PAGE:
Latest Labour News

COVID-19: Human rights resources

PSAC -

Equity seeking groups continue to face higher rates of precarious work, homelessness, poverty, under-employment, unemployment and social isolation. The COVID-19 pandemic has increased the inequalities marginalized individuals typically face. Physical...

Why I’m voting NO for OSSTF tentative agreement

Rank and File - latest news -

By Rick BeerOSSTF member, Toronto District School Board Some people believe that education workers should be grateful to have kept their jobs and their paycheques under the current circumstances – education workers should have gratitude for another contract containing real wage cuts. Some people believe that education workers should be fearful that the government would Continue readingWhy I’m voting NO for OSSTF tentative agreement

Western Unifor locals donate more than $50,000 to food banks

Unifor -

May 1, 2020

VANCOUVER—Unifor locals from Manitoba, Saskatchewan, Alberta, and British Columbia have marked International Workers’ Day by making donations to local food banks across Western Canada.

“Layoffs resulting from the pandemic means workers everywhere are hurting. From lobbying to improve safety at work and government emergency programs to community donations, Unifor is working to help all workers, union and non-union,” said Gavin McGarrigle, Unifor Western Regional Director. “At the local level, Unifor members have taken action to help reduce hunger during this challenging time.”

A total of $50,000 was pledged from more than 20 locals across the prairies and B.C.

Unifor local unions representing workers in many sectors participated, including transportation, forestry, media, manufacturing, telecommunications, mining, rail, energy, and aerospace.

“When crisis strikes, workers come together to support other workers, whether they are unionized or not,” said Leanne Marsh, chairperson of Unifor’s B.C. Regional Council.

Unifor’s Social Justice Fund and Canadian Community Fund pledged the seed donations to start the May Day project. The B.C. Regional Council and Prairie Regional Council followed suit by pledging their own donations.

“Many Unifor local unions have suffered from layoffs during the pandemic, but they’re still digging deep to contribute to the community-wide effort to help struggling families,” said Guy Desforges, chairperson of Unifor’s Prairie Regional Council.

Earlier this month Unifor’s Canadian Community Fund donated commercial-grade refrigerators to the Bear Clan Patrol’s food security project in Winnipeg’s North End.

To arrange for interviews, in-person or via Skype/Facetime with Gavin McGarrigle, please contact Unifor Communications Representative Ian Boyko at ian.boyko@unifor.org or 778-903-6549 (cell).

Mr. Furnace serves lockout notice to workers during pandemic

Unifor -

May 1, 2020

ST. CATHARINES—Members of Unifor Local 1999 working at Mr. Furnace have been served notice that they could be locked out of their jobs on Monday, in the midst of a public health and economic crisis.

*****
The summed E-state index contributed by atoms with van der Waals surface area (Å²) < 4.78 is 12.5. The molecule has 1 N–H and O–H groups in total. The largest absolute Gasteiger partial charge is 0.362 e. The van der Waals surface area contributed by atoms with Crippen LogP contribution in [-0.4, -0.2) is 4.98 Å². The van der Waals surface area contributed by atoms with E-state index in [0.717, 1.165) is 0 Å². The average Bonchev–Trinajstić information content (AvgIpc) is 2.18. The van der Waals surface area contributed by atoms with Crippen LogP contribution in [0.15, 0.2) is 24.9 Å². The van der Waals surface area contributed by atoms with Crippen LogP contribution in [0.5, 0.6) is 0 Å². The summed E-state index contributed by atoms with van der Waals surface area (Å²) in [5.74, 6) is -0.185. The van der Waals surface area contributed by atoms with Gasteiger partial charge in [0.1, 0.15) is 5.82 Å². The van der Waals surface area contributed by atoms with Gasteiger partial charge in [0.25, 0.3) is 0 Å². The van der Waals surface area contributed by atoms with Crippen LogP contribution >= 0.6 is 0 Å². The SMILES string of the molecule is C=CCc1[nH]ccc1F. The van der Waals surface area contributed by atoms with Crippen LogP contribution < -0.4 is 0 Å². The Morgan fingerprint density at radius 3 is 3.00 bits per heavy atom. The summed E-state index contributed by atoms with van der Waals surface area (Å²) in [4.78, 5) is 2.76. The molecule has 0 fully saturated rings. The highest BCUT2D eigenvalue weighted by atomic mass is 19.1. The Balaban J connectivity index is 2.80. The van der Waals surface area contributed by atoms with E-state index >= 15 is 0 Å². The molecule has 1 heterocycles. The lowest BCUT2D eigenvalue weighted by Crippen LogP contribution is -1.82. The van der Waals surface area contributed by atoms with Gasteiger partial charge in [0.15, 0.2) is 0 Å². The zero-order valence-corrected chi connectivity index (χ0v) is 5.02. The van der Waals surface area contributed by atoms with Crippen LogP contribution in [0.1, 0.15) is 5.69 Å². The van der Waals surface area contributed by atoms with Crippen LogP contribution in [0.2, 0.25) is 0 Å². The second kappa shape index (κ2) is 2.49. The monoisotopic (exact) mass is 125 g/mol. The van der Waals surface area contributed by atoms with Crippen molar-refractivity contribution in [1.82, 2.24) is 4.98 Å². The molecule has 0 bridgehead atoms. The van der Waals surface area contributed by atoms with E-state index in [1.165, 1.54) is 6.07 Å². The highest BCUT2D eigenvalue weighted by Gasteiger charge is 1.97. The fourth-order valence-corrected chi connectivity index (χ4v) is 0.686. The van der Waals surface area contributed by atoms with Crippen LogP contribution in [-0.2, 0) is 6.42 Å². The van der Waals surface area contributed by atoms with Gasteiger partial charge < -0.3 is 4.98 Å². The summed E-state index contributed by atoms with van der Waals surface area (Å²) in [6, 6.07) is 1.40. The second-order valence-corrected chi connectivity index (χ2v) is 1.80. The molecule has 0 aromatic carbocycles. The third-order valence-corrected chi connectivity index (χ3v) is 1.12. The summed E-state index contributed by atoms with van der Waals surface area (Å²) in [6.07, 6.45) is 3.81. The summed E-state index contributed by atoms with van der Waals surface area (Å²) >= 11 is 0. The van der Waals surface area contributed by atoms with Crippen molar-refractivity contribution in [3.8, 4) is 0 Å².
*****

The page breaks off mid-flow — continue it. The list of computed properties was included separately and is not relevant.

“It’s a new low for labour relations to see an employer issue this notice during a pandemic,” said Jerry Dias, Unifor National President. “COVID-19 is already responsible for hundreds of thousands of layoffs. Locking out workers that still have their jobs is an especially heartless move right now.”

Mr. Furnace, a subsidiary of Right Time Heating and Air Conditioning Canada, has been bullying workers since bargaining began says Unifor. The employer filed for conciliation before a single bargaining meeting had taken place. The bargaining offers from the company attempt to re-write virtually every clause of the collective agreement by erasing seniority and established wage structures.

“Mr. Furnace is using the pandemic to try to break the union,” said James Tauvette. “Before bargaining even started, the company was overturning seniority rights and contracting out. This company was spoiling for a fight and had no interest in good-faith bargaining.”

Unifor points to the 13 outstanding grievances for a company of 19 workers as an example of the company’s disrespectful behaviour.

“The way a company treats their workers tells you a lot about the values of the owners,” added Dias. “Mr. Furnace customers should consider other providers if this is going to be a pattern at Mr. Furnace and Right Time Heating and Air Conditioning.”

To arrange for interviews, in-person or via Skype/Facetime, please contact Unifor Communications Representative Ian Boyko at ian.boyko@unifor.org or 778-903-6549 (cell).

MGEU requests Workplace Safety Health Branch intervention

Manitoba Government & General Employees Union -

MGEU has made repeated efforts to ensure that community support workers in Prairie Mountain Health and Interlake-Eastern Regional Health Authority have the personal protective equipment necessary to safely do their work. Despite this, these employers continue to restrict the appropriate use of PPE and they often provide unclear and contradictory direction on PPE usage.

Regina City Council endorses binding arbitration for Co-op Refinery

Unifor -

April 30, 2020

REGINA—Pressure is growing for Premier Scott Moe to end the Co-op Refinery lockout with binding arbitration after the Regina City Council endorsed the idea today by a near unanimous vote of 9-1.

“City councillors out-flanked the mayor to show real leadership with this extraordinary endorsement of binding arbitration,” said Jerry Dias, Unifor National President. “After Co-op snubbed the province’s mediators, a legislated solution is the best path to ending the lockout.”

Moved by councillor Andrew Stevens, the motion calls on the provincial government to seek binding arbitration to end the 147-day lockout at the Co-op Refinery. The refinery attempted to impose a final offer on Unifor Local 594 but workers voted 89 per cent against the contract. The union has already ratified the compromise proposed by two independent mediators in March 2020.

“Premier Moe’s appointment of mediators was a welcome step, but now we need the premier to follow through and impose the compromises proposed by the mediators,” said Kevin Bittman, president of Unifor Local 594.